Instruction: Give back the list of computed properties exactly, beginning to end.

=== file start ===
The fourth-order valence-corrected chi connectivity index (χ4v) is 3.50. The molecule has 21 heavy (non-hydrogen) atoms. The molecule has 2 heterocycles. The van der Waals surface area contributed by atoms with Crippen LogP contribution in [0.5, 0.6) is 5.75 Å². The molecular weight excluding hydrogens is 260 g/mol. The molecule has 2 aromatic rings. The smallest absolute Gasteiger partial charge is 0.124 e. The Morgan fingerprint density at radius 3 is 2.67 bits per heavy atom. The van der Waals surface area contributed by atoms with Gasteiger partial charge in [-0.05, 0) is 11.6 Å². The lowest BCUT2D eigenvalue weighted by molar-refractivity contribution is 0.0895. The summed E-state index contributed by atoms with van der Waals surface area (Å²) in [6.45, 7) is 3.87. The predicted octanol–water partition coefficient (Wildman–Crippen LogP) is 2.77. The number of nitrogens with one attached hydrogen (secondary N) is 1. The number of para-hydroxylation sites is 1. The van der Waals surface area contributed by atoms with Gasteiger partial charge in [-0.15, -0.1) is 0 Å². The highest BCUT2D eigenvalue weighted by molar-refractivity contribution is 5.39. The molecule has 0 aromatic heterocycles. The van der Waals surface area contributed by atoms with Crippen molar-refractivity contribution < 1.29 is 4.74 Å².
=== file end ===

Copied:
The fourth-order valence-corrected chi connectivity index (χ4v) is 3.50. The molecule has 21 heavy (non-hydrogen) atoms. The molecule has 2 heterocycles. The van der Waals surface area contributed by atoms with Crippen LogP contribution in [0.5, 0.6) is 5.75 Å². The molecular weight excluding hydrogens is 260 g/mol. The molecule has 2 aromatic rings. The smallest absolute Gasteiger partial charge is 0.124 e. The Morgan fingerprint density at radius 3 is 2.67 bits per heavy atom. The van der Waals surface area contributed by atoms with Gasteiger partial charge in [-0.05, 0) is 11.6 Å². The lowest BCUT2D eigenvalue weighted by molar-refractivity contribution is 0.0895. The summed E-state index contributed by atoms with van der Waals surface area (Å²) in [6.45, 7) is 3.87. The predicted octanol–water partition coefficient (Wildman–Crippen LogP) is 2.77. The number of nitrogens with one attached hydrogen (secondary N) is 1. The number of para-hydroxylation sites is 1. The van der Waals surface area contributed by atoms with Gasteiger partial charge in [-0.15, -0.1) is 0 Å². The highest BCUT2D eigenvalue weighted by molar-refractivity contribution is 5.39. The molecule has 0 aromatic heterocycles. The van der Waals surface area contributed by atoms with Crippen molar-refractivity contribution < 1.29 is 4.74 Å².